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Shavuot - Stories & Inspiration


Shavout : Torah Stories and Story Torahs

Dear Friends,

Shalom uvracha mi'Yerushalayim!

Blessings of the sweetest Torah to all. The most important thing is to ready ourselves to receive Hashem and His Torah. We need to open our hearts to receive it. Our minds serve to digest and ingest its words into our beings, but we receive it with our hearts. Tonight we celebrate the great wedding of Hashem and Am Yisrael and all are invited. We will get dressed nicely and we will have a festive meal with song and dance; but most important is that we enter into the Chuppah [some synagogues actually set up a wedding canopy] willingly and sincerely. May Hashem give all of us the strength to pray and celebrate this holiday with joy, and may Hashem answer all of our prayers.

From the Festival Amidah

"Bestow upon us Hashem, our G-d, the blessings of Your festivals, for good life and peace, for joy and gladness, as You desired and promised to bless us. Sanctify us with Your commandments and grant us our share in Your Torah; satiate us with Your goodness, gladden our soul with Your salvation, and make our heart pure to serve You in truth. Grant us our heritage Lord our G-d, with joy and gladness, Your holy Festivals, and may all Israel who sanctify Your Name rejoice in You. Blessed are You Lord, who sanctifies Israel and the [festive] seasons."

We will be reading Parshat Naso this Shabbos. Today we have a number of teachings from various sources. The story about Zalman's new shirt was written in 2001, when it actually occurred. There is an excerpt from one of the Lubavitcher Rebbe's sichos on Shavuot and a Shavuot letter from Reb Shlomo Carlebach zt"l, as well as a teaching from Reb Shlomo on Ruth.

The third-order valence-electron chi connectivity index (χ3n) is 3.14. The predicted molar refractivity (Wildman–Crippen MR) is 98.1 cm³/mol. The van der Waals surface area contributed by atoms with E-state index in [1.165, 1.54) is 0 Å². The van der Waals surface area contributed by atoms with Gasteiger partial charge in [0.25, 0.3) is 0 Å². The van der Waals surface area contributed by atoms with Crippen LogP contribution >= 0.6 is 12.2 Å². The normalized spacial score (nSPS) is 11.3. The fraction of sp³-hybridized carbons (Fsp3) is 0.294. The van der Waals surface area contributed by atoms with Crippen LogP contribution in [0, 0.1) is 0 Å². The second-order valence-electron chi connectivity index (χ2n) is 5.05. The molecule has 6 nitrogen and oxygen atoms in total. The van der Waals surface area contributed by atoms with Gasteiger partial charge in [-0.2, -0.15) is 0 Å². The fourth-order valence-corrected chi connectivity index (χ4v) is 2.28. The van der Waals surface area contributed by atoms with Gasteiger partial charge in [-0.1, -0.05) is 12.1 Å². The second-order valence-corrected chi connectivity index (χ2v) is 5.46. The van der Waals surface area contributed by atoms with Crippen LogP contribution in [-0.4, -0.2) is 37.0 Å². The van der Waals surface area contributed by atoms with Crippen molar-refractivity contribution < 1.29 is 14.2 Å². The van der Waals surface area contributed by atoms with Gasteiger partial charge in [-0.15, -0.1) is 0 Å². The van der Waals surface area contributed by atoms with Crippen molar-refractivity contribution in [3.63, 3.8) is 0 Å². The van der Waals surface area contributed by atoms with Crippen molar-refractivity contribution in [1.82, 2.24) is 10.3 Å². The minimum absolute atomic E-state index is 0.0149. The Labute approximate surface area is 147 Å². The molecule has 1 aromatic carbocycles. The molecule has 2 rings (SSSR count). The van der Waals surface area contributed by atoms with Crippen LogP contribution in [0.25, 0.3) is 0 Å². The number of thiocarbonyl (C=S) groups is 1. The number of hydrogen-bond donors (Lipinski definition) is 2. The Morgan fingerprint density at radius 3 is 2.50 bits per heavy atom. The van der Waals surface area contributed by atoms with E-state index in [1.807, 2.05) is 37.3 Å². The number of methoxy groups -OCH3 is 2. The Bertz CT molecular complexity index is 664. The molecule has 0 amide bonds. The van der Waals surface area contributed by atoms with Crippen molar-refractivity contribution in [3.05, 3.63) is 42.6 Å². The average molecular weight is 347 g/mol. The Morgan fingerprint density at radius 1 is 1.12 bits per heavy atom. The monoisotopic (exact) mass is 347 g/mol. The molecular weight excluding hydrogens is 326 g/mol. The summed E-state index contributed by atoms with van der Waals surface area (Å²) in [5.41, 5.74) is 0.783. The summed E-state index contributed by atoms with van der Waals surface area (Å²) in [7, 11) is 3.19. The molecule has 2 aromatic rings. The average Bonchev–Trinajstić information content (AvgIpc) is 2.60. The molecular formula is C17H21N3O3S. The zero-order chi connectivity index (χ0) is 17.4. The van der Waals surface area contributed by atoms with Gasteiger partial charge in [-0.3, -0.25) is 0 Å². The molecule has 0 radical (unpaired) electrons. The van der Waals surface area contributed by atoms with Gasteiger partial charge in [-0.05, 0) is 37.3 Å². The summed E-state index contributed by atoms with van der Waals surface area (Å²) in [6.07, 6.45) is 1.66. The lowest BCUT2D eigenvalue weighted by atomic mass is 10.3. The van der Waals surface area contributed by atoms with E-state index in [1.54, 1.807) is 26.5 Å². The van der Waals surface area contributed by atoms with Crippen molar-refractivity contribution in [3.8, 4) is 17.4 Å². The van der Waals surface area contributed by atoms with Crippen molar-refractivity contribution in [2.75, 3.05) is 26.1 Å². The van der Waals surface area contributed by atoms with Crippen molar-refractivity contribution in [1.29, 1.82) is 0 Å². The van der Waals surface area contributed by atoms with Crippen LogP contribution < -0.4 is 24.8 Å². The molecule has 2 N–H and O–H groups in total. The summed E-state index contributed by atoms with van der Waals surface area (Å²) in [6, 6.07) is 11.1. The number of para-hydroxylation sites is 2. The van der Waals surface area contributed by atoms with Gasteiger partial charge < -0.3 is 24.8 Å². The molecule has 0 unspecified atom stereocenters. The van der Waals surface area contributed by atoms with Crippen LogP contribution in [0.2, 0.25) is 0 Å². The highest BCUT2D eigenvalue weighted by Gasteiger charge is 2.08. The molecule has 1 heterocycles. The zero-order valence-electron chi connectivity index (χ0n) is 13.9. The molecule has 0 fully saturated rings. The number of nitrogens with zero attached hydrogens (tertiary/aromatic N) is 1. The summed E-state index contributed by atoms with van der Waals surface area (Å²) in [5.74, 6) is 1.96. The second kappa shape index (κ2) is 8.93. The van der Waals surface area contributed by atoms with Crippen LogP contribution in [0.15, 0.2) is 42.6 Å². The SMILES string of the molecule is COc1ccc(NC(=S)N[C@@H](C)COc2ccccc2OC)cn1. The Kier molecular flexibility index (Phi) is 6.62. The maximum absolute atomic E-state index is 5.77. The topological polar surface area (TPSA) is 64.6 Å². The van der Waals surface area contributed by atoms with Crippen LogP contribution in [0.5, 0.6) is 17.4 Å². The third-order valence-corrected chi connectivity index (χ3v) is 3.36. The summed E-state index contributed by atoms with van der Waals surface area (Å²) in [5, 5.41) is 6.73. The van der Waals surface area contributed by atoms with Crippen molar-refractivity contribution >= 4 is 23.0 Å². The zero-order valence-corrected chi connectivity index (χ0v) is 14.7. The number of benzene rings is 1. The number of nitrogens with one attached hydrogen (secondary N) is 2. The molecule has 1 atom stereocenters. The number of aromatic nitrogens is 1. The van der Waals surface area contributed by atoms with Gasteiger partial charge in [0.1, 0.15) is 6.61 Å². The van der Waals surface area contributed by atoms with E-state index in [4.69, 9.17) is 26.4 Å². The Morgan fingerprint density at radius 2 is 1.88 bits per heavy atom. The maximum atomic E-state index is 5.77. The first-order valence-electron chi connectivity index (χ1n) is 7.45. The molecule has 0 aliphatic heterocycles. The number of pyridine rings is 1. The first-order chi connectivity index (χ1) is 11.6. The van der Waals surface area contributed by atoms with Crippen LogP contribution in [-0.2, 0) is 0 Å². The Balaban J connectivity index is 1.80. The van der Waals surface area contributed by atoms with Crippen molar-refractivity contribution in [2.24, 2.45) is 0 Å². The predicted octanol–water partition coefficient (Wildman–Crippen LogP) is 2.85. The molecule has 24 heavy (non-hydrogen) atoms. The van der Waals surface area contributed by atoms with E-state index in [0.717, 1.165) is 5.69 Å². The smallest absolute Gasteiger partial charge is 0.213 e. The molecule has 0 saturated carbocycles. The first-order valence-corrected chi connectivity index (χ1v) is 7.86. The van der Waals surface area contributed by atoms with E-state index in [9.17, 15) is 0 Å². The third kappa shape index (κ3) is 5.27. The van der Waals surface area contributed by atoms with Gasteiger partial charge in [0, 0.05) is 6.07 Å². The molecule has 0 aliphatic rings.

We wish you a Good Yom Tov! May we all merit to receive the Torah b'simcha! Always - every day of our lives.

Have a wonderful Shavout!!, b'ahavah ubivracha Sholom

▪ Reb Shlomo on Ruth ▪ Zalman The Holy Beggar Gets A New Shirt ▪ From the Lubavitcher Rebbe ▪ Reb Shlomo- The Holiness of Shavout Night ▪ PARSHAT NASO CHAG SHAVUOT - ZMAN MATAN TORATEINU

Reb Shlomo on Ruth

House of Love and Prayer, San Francisco. Sivan, 5732. (1977)

Shavuos, the revelation on Mt. Sinai, is also the day of the passing away of King David. On that day we read the story of Ruth, his grandmother, Elimelech, a descendant of our father Judah, and a very rich Jew, was the high judge during a famine in Israel. He took his wife Naomi, and his two sons, Nahlon and Chilion, and went to Moab. There Nahlon and Chilion married the two daughters of the king of Moab, Ruth and Orpah. Then Elimelech, Mahon, and Chilion all died and the family lost all their money, so Naomi decided to go back to Israel, where the famine had already ended. Her two daughters' in-law walked with her, and both of them said, "I want to go with you, but Ruth meant it, and Orpah just said it. So Orpah stayed behind, and Ruth went with Naomi.